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It’s All -Gci1g (Grieg) to Me: American Braille, Part I

“I can’t read this braille at all,” a coworker says to me one morning; “What does it say?”

Moving my hand over the dots, I am reminded of an incident from childhood.
My piano teacher had just handed me Rondo Capriccioso, Op. 14. I had never heard of this piece (by Mendelssohn), so I checked the first line of braille, and read:

-ce+de -ja%cijjieke’ -e%- #ad-braille 2

If I couldn’t read the words, I thought, how could I ever read the music? I went down to the music; fortunately, it was readable. But the text portions remained a mystery for some time.

“This is American Braille,” I now tell my coworker, “a system that was used in the early years of the 20th century. When I started working here in 2009, I received a list of the American Braille signs to help me when material like this comes along.”

Using that chart, I figure out that

-humec1kr1′ <> -1dvacd -gci1g-braille 3

is Humoreske, by Edvard Grieg.

The name Grieg

(-gci1g)

Braille 1

also appears in the title of this blog.

Since that morning, other American Braille scores have been found in the Music Section. This means that, if you are a braille music reader, you could have a shock like I did when you open a package from us, but can’t tell what we sent you. This is why I decided to write a blog about American Braille. If your curiosity has been aroused, then you will want to read more in Part II.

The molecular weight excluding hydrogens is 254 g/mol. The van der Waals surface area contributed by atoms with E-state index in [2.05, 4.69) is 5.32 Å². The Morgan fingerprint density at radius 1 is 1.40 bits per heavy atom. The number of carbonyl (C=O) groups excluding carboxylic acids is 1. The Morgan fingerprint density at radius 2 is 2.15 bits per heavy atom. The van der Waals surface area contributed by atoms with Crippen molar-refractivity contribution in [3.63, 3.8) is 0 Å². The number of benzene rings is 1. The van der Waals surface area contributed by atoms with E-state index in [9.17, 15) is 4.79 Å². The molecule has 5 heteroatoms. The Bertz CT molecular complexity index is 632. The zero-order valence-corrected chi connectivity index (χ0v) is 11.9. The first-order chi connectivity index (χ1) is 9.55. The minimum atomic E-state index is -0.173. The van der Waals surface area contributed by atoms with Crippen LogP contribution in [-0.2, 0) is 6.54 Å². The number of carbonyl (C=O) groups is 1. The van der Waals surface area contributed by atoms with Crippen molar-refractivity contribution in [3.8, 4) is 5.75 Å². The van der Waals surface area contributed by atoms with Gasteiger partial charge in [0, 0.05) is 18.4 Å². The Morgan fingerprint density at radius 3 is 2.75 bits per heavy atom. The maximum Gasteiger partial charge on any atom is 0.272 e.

One Comment

  1. Cindy Gann
    January 31, 2017 at 7:17 am

    I am a personal-paraprofessional to a beautiful young lady who jyst happens tho be Chinese and blind, in a sighted school. She was adopted in January of 2016 and came to me 3 weeks later. During that 3 week span, she touched her first piano and fell in love. The first piece she learned, and performed that March, was the “Entertainer.” She is taking lessons from a wonderful, sighted piano teacher who is teaching her how to play by ear.

    My wish for her would be that she could learn to play by notes. We’re doing what we can in music class on Friday’s, but our methods are trial and error art best. Hoping it would spark her desire to learn braille music and hoping to thrill her, I would love to find a brailled copy of the Entertainer to give her for her 12th birthday on February 18. Is there any information you could share or would you have a youth copy of the piece?

    I’m completely unsure of how tho do this for her.

    Thank you in advance for any help you can offer.

    Cindy Gann

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